When my nose is working well, I know there's truth out there somewhere.

But if it isn't working well, then you might as well drive me off a cliff, 'cause I'm nothing.

Well.

Lately, I'm not 100% sure my nose has really been working that great.

So I've got to ask you, did you kill that woman or not?

What?

What happened at that store that day Amy Wilson was shot?

I went...

I went into the store to buy a bottle of A.1. Sauce.

You paid for it at the counter--

No, no, I never got it.

I told everybody this already, why are you asking me this?

Tell it again. To me.

I went into the store to buy a bottle of A.1. Sauce.

I didn't know where it was, so I saw Amy standing behind the counter.

-Hey, Amy. -Hi, Frank.

Where do you keep the steak sauce?

Oh, it's in the back. You see where the ketchup and relish is?

-Yeah. -You know, Frank, I've been meaning to talk to you.

I don't have it.

I mean, I could give you $30 now, but I don't have the whole thing.

Yeah. When do you think can you give me the whole $96?

Um... When I get paid, July 15th.

You're not gonna always do me like this, are you?

No. No, I swear. It's just, the end of school year. We have extra expenses.

All right, then.

-July 15th? -July 15th.

Fifteen.

Mind if I use your bathroom?

Oh, no. You know where it is, right?

Okay.

So, you weren't mad about the money?

I just wanted her to understand that I didn't like doing business that way.

I mean, she was cool. I liked her.

Were you carrying a gun?

No.

So then what?

I asked her, could I use her restroom.

I went in to use her restroom, and the next thing I know there was a gunshot.

That's all you got?

It's the Fourth of July and we're not that busy.

Give me the fucking chain! No, not that!

You give me the fucking chain!

Oh, God. Amy!

--Amy.

Jesus!

Oh!

Oh, God!

Sweet Jesus!

--Can you...

Can you breathe, Amy?

Oh, God.

God.

Somebody help us! Amy...

Hello?

Anybody here?


Help!

-"Please, not that." -That's what I heard.

Why'd you run?

It was stupid.

But I've been running from something for most of my life.

There I was, covered in blood with a dead girl right next to me.

A white man staring at me like I was... I just panicked.

-Who shot her, Frank? -I don't know.

Did Porterhouse, did he see the gun?

You got five minutes. I told you there wasn't no gun!

-Did Porterhouse see the shooter? -I don't know. How would I know?

Of course he didn't see the shooter.

'Cause by the time he pulled in the parking lot, the shooter had already left.

-That's why he didn't hear the shots. -Mr. Everett.

I don't know when anything happened.

You don't know because you don't know how long you were on the floor trying to save poor Amy's life.

Now, what was this, a random shooting? Or was there somebody else there?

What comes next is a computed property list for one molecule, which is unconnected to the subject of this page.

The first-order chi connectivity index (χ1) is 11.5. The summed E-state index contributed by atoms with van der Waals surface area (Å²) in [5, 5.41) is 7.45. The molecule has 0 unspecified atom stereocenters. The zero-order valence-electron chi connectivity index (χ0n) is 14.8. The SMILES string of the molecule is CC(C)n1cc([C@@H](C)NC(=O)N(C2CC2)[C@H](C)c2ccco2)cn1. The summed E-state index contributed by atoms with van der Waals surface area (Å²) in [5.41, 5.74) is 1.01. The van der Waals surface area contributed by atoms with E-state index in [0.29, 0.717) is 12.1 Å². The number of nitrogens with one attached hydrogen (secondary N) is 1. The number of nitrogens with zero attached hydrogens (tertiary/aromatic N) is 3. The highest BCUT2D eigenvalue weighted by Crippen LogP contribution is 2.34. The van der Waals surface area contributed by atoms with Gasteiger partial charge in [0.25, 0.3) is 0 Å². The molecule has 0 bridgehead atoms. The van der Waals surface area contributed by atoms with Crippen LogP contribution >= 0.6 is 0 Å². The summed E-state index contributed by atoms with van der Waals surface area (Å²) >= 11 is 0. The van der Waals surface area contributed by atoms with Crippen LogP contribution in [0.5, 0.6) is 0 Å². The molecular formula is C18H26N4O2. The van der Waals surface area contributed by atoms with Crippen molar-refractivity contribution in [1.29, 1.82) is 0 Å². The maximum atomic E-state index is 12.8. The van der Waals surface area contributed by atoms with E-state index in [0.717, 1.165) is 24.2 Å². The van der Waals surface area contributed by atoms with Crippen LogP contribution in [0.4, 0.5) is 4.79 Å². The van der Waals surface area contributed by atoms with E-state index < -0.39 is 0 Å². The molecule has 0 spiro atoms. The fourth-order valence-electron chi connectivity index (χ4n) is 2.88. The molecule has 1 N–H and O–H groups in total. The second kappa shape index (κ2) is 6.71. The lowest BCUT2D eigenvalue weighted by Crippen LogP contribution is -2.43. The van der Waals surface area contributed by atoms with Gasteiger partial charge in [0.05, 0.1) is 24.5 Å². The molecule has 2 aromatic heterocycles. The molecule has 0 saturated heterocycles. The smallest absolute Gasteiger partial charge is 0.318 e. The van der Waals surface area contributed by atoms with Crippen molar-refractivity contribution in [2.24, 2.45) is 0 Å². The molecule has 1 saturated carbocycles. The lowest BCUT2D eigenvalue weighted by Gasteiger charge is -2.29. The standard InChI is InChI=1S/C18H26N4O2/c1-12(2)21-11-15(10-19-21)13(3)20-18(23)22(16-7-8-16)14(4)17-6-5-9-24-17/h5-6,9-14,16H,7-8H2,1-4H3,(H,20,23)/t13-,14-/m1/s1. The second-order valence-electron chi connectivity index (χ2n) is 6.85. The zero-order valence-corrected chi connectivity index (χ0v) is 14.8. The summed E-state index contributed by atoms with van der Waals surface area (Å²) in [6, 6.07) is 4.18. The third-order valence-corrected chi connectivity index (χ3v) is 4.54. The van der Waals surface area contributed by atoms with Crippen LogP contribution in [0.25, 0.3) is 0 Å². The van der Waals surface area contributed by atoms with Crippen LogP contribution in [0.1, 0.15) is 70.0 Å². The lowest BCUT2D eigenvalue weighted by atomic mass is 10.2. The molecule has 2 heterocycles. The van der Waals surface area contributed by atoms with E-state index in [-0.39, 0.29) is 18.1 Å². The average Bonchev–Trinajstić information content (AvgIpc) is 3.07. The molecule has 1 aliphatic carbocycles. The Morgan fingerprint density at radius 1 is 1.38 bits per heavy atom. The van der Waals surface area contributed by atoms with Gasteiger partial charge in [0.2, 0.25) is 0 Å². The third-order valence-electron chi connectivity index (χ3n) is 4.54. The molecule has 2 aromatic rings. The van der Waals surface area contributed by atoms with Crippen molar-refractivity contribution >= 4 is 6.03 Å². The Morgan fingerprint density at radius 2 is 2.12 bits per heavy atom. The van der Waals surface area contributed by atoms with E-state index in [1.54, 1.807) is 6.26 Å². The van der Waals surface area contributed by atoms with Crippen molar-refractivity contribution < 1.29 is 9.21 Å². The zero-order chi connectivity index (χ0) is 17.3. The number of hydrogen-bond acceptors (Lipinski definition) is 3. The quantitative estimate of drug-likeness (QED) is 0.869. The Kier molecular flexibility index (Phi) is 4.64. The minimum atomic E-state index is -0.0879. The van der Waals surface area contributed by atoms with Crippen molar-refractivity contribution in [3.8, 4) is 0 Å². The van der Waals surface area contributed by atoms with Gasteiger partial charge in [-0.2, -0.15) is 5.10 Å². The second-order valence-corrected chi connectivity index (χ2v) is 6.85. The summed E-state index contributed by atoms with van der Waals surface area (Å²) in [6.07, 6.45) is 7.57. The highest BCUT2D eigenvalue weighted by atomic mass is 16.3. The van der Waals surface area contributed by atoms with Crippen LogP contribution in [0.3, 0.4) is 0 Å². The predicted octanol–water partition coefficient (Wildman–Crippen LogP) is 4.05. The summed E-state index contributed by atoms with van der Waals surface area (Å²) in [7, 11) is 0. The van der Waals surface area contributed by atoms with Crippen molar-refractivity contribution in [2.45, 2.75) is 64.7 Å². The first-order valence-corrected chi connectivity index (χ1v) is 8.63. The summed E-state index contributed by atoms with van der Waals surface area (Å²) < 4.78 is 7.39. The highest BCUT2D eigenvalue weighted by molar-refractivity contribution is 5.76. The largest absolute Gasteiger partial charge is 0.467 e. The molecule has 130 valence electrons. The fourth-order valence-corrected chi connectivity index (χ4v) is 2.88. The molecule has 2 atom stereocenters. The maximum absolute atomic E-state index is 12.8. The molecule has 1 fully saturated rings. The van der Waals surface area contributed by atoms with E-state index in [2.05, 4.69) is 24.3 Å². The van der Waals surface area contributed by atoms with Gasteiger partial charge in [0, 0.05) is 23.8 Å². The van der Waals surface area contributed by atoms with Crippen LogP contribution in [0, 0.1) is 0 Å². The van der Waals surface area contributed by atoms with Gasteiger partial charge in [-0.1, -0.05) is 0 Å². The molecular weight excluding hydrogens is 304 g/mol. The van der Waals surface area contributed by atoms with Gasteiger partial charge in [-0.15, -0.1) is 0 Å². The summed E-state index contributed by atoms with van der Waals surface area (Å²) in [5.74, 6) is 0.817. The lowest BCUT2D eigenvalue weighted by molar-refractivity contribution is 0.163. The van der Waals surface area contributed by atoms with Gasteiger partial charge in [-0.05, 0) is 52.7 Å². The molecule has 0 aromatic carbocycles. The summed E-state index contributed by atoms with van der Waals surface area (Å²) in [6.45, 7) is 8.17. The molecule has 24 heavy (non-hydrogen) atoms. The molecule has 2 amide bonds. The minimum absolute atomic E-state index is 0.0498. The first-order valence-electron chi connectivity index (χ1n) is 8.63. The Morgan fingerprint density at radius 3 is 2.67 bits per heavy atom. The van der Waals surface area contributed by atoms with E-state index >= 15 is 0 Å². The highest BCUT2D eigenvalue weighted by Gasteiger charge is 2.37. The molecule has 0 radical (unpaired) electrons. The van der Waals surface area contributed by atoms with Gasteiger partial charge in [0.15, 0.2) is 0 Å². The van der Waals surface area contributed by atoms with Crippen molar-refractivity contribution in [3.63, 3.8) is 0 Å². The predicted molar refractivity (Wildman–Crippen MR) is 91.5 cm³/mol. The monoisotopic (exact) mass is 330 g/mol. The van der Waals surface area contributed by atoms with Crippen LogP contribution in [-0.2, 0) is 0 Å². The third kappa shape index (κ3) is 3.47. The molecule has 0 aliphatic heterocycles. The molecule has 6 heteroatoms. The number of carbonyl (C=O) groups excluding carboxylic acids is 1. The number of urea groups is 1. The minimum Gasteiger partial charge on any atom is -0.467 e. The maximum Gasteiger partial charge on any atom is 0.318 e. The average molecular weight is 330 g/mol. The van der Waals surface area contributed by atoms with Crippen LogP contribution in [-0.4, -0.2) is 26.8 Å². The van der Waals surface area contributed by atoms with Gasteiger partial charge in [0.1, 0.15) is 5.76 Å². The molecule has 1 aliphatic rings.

-I don't know. I didn't see anything. -Give me something, God damn it.

Man, what do you want from me? What do you people want from me?

-All right. That's it. -No.

No. You believe us, don't you?

-Let's go. -Do you believe us?

-Bonnie, don't. -Do you believe us?

Yes! I believe you. For Christ's sake!

Where's your goddamn heart?

Don't you think these people have enough?

What do you think this is? Then where were you?

Dear God! Where were you all this time?

It wasn't my story.

-Let's go. Come on. -It was an accident--

Where were you?

Where were you?

Everett?

Warden.

You know, people come in here, the press.

Prisoners tell them things. All kind of heart-wrenching things.

And the next day in the paper, we're the ones that come off sounding like hard guys.

It can get pretty frustrating, is all.

Yeah, of course.

We have to do what the state tells us to do.

Makes it a little tough on us if we show up in the paper as bloody murderers or anything like that.

Yeah, I understand. Completely.

Knew you would.

You know, these things go through all kinds of trials and appeals before they get to us.

It's no use trying to figure out who's naughty and who's nice, and then come sliding down the chimney like a hero.

Not on execution day.

You're not Santa Claus.

No such thing as Santa Claus.

Warden?

You're not really sure, are you?

You drive safe now.

-Cecilia, I got to talk to you-- -Not a good time.

-No, I got to talk to you. This is-- -Not now. Call my office.

This is important. It really is.

-Look, could you please just back up? -Back off, will you?

What are you, a court attorney or something?

Go ahead and hit a reporter. See how long you keep your goddamn job.

Why don't you get in the car, Wally?

Yeah, why don't you get in the car, Wally?

New York asshole!

-What is it? -Frank Beechum. Who else was there?

Are you back on the bottle again?

No, no. There was Frank Beechum, and then there was Nancy Larson, there was Porterhouse.

-Now, who else was there? -What difference does it make?

No, come on. That's the one who shot Amy.

I don't know what kind of cockamamie conspiracy theory you're working on this time, but we've got a solid case here.

I don't send innocent men to the death house.

No, I know that. I do, but look, you made a mistake this time.

Look, he was just in there using the bathroom.

He went in for some steak sauce.

You've always been a gullible son of a bitch.

Read the transcripts. A witness saw Beechum with a gun.

He couldn't have seen him. Not through the potato chips.

-Are you telling me he said that? -I saw it in his eyes. I could tell.

-You haven't got jack shit. -How much jack shit do I need?

Now, come on, there was somebody, wasn't there?

A kid, he bought a Coke from the machine. He didn't even look inside.

He's the one who killed Amy.